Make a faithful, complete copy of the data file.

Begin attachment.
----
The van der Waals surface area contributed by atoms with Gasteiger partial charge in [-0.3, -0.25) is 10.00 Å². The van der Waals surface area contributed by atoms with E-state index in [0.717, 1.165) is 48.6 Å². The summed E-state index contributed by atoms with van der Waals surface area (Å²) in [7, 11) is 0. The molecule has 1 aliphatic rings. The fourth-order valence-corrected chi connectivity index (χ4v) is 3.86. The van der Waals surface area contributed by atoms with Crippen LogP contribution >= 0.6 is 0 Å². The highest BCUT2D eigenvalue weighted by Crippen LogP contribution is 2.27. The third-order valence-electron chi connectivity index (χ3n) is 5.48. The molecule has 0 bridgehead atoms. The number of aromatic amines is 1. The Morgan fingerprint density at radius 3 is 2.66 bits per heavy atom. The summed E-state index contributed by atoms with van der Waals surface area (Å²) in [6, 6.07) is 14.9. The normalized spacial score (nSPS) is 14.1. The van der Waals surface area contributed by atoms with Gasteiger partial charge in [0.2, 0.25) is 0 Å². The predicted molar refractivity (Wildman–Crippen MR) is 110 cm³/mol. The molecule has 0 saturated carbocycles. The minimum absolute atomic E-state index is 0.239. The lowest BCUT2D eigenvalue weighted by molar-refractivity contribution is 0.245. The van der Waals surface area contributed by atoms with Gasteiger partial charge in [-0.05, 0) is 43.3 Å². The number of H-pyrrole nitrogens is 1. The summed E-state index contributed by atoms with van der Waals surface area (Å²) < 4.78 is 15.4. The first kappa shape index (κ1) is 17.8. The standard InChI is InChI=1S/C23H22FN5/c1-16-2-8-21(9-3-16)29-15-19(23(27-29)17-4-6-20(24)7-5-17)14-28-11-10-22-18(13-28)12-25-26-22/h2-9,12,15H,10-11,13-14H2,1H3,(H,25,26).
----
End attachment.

The van der Waals surface area contributed by atoms with Gasteiger partial charge in [-0.3, -0.25) is 10.00 Å². The van der Waals surface area contributed by atoms with E-state index in [0.717, 1.165) is 48.6 Å². The summed E-state index contributed by atoms with van der Waals surface area (Å²) in [7, 11) is 0. The molecule has 1 aliphatic rings. The fourth-order valence-corrected chi connectivity index (χ4v) is 3.86. The van der Waals surface area contributed by atoms with Crippen LogP contribution >= 0.6 is 0 Å². The highest BCUT2D eigenvalue weighted by Crippen LogP contribution is 2.27. The third-order valence-electron chi connectivity index (χ3n) is 5.48. The molecule has 0 bridgehead atoms. The number of aromatic amines is 1. The Morgan fingerprint density at radius 3 is 2.66 bits per heavy atom. The summed E-state index contributed by atoms with van der Waals surface area (Å²) in [6, 6.07) is 14.9. The normalized spacial score (nSPS) is 14.1. The van der Waals surface area contributed by atoms with Gasteiger partial charge in [0.2, 0.25) is 0 Å². The predicted molar refractivity (Wildman–Crippen MR) is 110 cm³/mol. The molecule has 0 saturated carbocycles. The minimum absolute atomic E-state index is 0.239. The lowest BCUT2D eigenvalue weighted by molar-refractivity contribution is 0.245. The van der Waals surface area contributed by atoms with Gasteiger partial charge in [-0.05, 0) is 43.3 Å². The number of H-pyrrole nitrogens is 1. The summed E-state index contributed by atoms with van der Waals surface area (Å²) < 4.78 is 15.4. The first kappa shape index (κ1) is 17.8. The standard InChI is InChI=1S/C23H22FN5/c1-16-2-8-21(9-3-16)29-15-19(23(27-29)17-4-6-20(24)7-5-17)14-28-11-10-22-18(13-28)12-25-26-22/h2-9,12,15H,10-11,13-14H2,1H3,(H,25,26).